It’s time to pay tribute and say thank you.

We love building on your ideas

I’m looking forward to hearing from you

7 + 10 =

Coronavirus: The packaging industry is systemically relevant. That’s often forgotten, especially by itself

Source: ivan.graphics

The packaging industry is systemically relevant.

That’s often forgotten, especially by itself

Thomas Reiner | 27.03.2020

The coronavirus SARS-CoV-2 is plunging the world into an existential emergency. Especially in times of crisis such as these, the central importance of packaging in ensuring a reliable supply of food, hygiene products and medicines to the population becomes apparent. Because no good reaches its user or consumer without packaging

The basic requirement for the systemically-relevant performance of the packaging industry is that the required raw materials and packaging materials are available and can be delivered in sufficient quantities.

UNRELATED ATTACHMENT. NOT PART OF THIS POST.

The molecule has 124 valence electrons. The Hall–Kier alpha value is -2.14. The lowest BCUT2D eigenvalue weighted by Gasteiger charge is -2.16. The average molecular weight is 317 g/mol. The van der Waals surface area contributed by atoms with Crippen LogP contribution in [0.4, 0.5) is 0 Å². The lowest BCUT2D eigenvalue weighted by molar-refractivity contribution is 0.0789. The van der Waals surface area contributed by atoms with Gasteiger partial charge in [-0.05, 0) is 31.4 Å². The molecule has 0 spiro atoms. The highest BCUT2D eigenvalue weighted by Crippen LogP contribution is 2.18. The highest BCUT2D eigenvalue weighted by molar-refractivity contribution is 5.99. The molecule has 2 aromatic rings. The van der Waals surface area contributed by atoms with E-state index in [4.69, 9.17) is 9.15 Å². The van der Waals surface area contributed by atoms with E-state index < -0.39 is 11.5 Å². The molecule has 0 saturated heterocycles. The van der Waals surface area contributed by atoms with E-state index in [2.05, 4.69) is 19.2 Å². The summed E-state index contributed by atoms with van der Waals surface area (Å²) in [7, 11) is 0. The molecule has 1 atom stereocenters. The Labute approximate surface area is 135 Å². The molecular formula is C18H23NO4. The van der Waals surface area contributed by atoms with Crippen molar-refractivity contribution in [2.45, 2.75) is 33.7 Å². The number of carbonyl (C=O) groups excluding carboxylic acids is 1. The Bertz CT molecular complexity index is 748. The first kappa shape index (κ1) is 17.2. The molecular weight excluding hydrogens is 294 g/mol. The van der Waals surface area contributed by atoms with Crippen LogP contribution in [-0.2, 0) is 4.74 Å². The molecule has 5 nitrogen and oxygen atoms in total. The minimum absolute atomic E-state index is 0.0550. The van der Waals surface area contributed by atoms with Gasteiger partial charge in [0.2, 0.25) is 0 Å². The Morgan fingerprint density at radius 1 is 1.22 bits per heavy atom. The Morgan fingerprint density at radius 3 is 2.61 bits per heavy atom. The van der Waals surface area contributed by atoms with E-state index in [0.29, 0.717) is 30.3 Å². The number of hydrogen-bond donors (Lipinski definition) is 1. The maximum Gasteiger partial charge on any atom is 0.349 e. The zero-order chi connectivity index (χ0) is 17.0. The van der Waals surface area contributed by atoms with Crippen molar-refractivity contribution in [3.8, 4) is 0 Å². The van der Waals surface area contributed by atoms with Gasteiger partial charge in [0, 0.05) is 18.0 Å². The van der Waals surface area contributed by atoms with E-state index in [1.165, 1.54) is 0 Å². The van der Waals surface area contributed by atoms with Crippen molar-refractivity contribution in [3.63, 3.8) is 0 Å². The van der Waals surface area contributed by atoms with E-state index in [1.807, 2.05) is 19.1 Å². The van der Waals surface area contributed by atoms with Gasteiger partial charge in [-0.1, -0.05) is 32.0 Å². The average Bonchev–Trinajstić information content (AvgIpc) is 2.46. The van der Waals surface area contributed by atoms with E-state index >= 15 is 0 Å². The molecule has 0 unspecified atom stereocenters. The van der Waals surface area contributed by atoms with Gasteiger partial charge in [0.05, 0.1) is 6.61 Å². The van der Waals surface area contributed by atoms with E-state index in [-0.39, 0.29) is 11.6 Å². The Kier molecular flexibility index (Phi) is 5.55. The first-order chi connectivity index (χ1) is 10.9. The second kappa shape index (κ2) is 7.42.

However, the current situation at the borders poses great challenges for international supply chains. Sluggish customs clearance ensures long traffic jams of trucks with urgently needed materials. This threatens the efficiency of the industry and thus the security of supply for the population and the medical infrastructure.

The situation could even worsen if, in the context of pandemic defence, plant closures and work bans are imposed on companies in the packaging industry.